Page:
This post may be somewhat biased. I say that because my life revolves around any opportunity I can find that allows me to drive. Whether it's at the track in my s2000, in my living room on my PlayStation, or with my Hot Wheels in front of my iMac - I’ll find a way.
Automobiles are often times viewed as a tool for transportation, and not much more. Indulge me while I take this opportunity to remind everyone who doesn't have 5w30 running through their blood; there is beauty and soulful expression in this form of design. Heart and soul goes into their creation, which translates to a heart and soul of their own. You can sense it through a glance, and be consumed by it through your hands and body.
When their potential is tapped into, these intricate man made machines harmoniously carry out their purpose and transform into something that is more than the sum of their parts, (much like a the human body?!). They can’t feel, but the best ones do come ‘alive’. With all that said, lets look at some car-porn. Does that flag any not safe for work filters, Peter? Oh well...
The first time I saw this commercial, I definitely laughed out loud. And while it’s pretty cute and pretty funny, it is also resonating pretty perfectly with my personal goal for 2015: to figure out how to slow down, live in the moment, and back away from this mindset that being constantly, unendingly super busy is the only way to be a successful, ambitious, competent person.
Our culture in general seems to really value busyness. We complain about it, but it’s expected and embraced at the same time. Most of us feel we don’t have any choice but to be busy. After all, there’s just so much going on and so much to do, and then there’s FOMO to worry about… so you keep up or get left behind.
The advertising agency world is a deadline-driven, always-say-yes kind of place. It can feel very expected and encouraged to let work take over your life - like you get some weird kind of industry-cred for being bleary-eyed and hunch-backed from way too many hours at your computer. Aside from work, we all have families, friends, pets, events, obligations, errands, and life in general that all have to be balanced, and it’s easy to just accept that full speed 24/7 is literally just the only option. But is it?
Probably not. At least I’m starting to think it’s not. So this year, when the calendar flipped over and everyone started talking about New Year’s Resolutions, I started thinking about being busy. I decided that maybe 2015 was the year that I started to give myself a break. I work hard, and that’s cool, but somewhere in between deadlines and goals and crossing things off lists, I want to make sure I don’t miss out on just enjoying life.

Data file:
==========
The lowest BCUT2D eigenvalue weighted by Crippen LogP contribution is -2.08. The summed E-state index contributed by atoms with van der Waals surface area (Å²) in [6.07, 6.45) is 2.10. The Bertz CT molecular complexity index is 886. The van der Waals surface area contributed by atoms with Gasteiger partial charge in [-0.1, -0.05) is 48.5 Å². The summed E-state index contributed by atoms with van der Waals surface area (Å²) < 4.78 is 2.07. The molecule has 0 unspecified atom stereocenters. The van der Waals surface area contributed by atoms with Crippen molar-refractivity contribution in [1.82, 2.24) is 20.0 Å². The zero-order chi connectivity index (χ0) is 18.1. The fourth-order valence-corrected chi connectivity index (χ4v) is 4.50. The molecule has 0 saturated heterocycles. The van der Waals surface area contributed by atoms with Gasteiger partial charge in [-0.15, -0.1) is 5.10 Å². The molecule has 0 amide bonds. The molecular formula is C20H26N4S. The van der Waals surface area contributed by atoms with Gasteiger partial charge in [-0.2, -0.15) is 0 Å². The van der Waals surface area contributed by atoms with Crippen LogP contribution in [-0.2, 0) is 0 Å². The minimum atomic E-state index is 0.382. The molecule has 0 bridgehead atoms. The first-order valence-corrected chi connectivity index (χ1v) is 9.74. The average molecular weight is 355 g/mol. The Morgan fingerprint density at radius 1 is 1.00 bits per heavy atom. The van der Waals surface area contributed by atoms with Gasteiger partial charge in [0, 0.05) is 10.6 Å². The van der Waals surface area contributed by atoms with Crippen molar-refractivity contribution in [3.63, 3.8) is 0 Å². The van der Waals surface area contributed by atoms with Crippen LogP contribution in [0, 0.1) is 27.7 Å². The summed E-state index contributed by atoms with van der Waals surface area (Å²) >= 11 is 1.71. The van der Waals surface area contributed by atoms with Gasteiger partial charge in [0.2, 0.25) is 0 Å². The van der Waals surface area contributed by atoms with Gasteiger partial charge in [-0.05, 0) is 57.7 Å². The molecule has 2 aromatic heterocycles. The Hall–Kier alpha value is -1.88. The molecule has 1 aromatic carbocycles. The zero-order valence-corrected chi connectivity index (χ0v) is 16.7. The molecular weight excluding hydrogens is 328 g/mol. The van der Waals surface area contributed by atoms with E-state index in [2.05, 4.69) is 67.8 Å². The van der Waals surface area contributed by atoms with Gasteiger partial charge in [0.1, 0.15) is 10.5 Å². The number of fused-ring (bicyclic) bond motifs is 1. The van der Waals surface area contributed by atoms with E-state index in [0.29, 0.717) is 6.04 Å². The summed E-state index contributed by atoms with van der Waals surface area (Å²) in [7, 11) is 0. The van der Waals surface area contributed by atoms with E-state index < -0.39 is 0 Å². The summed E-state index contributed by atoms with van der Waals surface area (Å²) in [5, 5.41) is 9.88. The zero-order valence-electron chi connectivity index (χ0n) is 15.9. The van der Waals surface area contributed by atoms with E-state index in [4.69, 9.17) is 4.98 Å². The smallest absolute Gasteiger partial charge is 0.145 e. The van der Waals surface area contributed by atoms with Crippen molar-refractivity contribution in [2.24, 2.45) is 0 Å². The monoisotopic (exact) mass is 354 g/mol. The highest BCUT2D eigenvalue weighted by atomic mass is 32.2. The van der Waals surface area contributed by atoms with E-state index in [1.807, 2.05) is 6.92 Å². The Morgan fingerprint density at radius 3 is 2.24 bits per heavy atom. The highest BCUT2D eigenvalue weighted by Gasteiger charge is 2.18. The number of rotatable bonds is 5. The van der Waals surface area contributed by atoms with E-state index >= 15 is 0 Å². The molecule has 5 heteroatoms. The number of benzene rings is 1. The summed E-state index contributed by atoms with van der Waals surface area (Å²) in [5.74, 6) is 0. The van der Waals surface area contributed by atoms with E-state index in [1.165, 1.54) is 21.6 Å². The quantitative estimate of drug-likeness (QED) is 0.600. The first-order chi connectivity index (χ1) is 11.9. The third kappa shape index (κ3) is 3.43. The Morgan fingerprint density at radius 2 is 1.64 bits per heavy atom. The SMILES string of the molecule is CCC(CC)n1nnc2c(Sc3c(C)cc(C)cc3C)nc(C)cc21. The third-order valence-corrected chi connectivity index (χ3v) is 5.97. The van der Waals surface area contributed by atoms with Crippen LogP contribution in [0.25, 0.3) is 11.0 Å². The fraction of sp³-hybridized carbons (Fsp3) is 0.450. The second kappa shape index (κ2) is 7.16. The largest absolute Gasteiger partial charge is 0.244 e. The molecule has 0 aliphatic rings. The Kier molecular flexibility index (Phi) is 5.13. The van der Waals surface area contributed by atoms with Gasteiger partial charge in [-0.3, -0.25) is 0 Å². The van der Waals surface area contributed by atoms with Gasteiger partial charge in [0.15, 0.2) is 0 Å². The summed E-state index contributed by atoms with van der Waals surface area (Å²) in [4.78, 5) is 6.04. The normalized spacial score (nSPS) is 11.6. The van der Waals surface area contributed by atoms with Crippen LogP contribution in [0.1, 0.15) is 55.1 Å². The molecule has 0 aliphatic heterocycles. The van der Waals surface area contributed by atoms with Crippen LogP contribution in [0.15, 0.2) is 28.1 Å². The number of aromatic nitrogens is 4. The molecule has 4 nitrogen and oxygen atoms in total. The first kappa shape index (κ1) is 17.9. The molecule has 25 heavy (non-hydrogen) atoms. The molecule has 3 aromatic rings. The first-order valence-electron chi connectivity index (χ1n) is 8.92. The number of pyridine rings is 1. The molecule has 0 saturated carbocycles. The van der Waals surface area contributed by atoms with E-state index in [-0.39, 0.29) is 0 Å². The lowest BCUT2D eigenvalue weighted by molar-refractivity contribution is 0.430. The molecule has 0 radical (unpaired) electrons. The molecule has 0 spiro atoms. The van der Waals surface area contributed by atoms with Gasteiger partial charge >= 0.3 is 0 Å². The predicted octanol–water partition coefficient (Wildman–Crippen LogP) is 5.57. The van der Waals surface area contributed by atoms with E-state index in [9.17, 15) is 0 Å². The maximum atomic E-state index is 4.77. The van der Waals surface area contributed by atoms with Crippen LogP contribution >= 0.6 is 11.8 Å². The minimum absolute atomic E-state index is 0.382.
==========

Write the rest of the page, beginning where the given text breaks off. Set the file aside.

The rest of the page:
So while saying “no” is still not my biggest strength, over the past couple of months I’ve been slowly taking steps toward slowing things down, letting go of some responsibilities and commitments, and enjoying some downtime (and it only counts as downtime if you aren’t feeling guilty the whole time). Mostly, I’m just looking to find ways to get better at enjoying and living in the moment, instead of getting distracted by what’s next and what needs to be done. Maybe you’re really good at that – if so, feel free to pass along some tips. And let’s all remember to use our holiday days, shall we?
Like any design nerd I tend to spend way more time than I should art directing snapshots and looking at graphic design and advertising instead of “enjoying the sites” while on holidays.
I believe mea ho’omana’o is how you say souvenir in the native tongue of Hawaii. I brought back a few souvenirs for the Fusion blog from my recent vacation to the island state.
This sign made me stop in my tracks. I like the rhythm of the repeated shapes in the logo.
In a gallery with works by Picasso, Rembrandt, Miro and Chagall I spent the most time with beautiful busts by Woodrow Nash. Turns out he was a graphic designer and illustrator in his earlier professional life.
Kapalua is the top golf course in Hawaii and home of the PGA Tournament of Champions. I like the way they incorporated a pineapple into the butterfly.
So much of the local design was casual/organic/friendly. Especially in Paia, a little town with a 60s hippy vibe on the north shore of Maui. I’ve seen photos of Willie Nelson wearing an Alice in Hulaland t-shirt.
In among brand name stores like Tiffany & Co., Rolex and Louis Vitton in the Shops at Wialea was a gallery called Mouche (they have a website). Filled with contemporary graphic art of subjects from popular culture it turned out to be one of my favourite places to see.
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